The bath is arguably the most important feature of a bathroom. It is, after all, in the name. Getting a bath decorated and completed to the highest quality can be a tricky business but it’s not an impossible task.  

how-to-fit-a-bath-panelOne of the most important parts of the bath is the bath panel, a rectangle piece of material that is used to hide the underside of the tub and pipes. They come in all kinds of sizes and effects, such as wood and ceramics, depending on the style of the bathroom.

It’s important to know how to fit a wooden bath panel or how to fit a plastic bath panel, depending on the material you have chosen for your particular bath. Both materials are great for use as bath panels, but the choice really depends on the décor in the rest of the bathroom.

Before you consider how to fit bath panels, it’s important to ensure you have the correct tools for the job. The following are not inclusive of every fitting, but are generally needed when it comes to fitting bath panels:

  • New chosen bath panel and plinth
  • Drill and drill bits
  • Wall fixings and screws
  • Hand saw and screw driver
  • Velcro hook and loop tape
  • Silicone sealant and gun
  • Measuring tape

Different types of bath panels are likely to have the odd variation when it comes to putting them together, so be sure to have the manufacturer’s assembly guide at hand before fitting your bath panel.

Fitting a bath panel

Fitting a wooden bath panel

First, you have to measure the space between the underside and the floor of the bath rim by using a measuring tape.

  1. Get a slab (preferably a wooden slab) and attach it to the bottom of the panel towards the back fit into the space you have measured earlier using a 12mm screw.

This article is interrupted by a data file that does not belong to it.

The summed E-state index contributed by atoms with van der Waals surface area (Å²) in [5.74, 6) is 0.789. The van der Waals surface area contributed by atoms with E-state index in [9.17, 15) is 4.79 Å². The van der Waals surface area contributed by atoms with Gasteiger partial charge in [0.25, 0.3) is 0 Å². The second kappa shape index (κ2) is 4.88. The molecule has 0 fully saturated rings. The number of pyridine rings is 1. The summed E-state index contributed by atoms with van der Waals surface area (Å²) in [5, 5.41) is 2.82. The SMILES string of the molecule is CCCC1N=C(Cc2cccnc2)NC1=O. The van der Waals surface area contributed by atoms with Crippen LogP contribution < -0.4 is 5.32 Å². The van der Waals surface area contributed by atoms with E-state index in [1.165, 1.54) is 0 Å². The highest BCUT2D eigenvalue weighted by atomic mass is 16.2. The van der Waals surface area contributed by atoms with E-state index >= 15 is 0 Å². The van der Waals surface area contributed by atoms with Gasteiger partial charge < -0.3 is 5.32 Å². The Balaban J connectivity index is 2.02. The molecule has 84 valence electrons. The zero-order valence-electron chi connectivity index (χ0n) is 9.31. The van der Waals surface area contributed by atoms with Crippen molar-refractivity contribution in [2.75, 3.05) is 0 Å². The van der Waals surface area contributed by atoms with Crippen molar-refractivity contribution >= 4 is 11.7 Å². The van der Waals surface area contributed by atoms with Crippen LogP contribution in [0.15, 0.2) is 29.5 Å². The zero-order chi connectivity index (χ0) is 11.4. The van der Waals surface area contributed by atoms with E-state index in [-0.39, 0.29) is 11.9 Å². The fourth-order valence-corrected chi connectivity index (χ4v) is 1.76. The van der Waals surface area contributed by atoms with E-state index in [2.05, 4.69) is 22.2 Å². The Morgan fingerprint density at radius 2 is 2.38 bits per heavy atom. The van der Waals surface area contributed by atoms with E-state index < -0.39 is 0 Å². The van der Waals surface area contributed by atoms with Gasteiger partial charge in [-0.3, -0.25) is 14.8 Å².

2. You may need to trim the edge of your wooden slab with a saw to be able to place it properly on the (uneven) floor. If the need arises, you should also trim the surface of your panels to allow them to fit around on pipes and skirting board.
  3. Next thing to do is to fix a softwood batten (38mn by 25mm) to the floor to hold the bath. This batten should be inserted 19mm from the edge of the bath.

Note: The trimming of your panel should be done at the end closer to the wall, and it should be coated to protect it from moisture and decay.

  1. From both ends of the bath place a foot long batten vertically on the wall. Ensure that the batten is placed above the top of the wooden slab and it is 16mm from both edges of the bath.
  2. Properly place the panel on the batten and if it is necessary, adjust the positions of the batten to allow the panel to fit in its proper place.
  3. Drill three holes evenly (12mm from the edge), with the use of an electric drill, at the lower edge of the slab then two holes at each at the end of the panel to align well with the batten.
  4. Fasten the panel to the batten using your 25mm wood screws

Fitting front and end wooden bath panel(s)

  1. To fit a front panel follow the eight steps above with only a few adjustment. One of the changes you will have to make include securing a batten to the wall at the wall end of the panel while reducing floor batten and slab at the other end to allow proper fitting of the panel.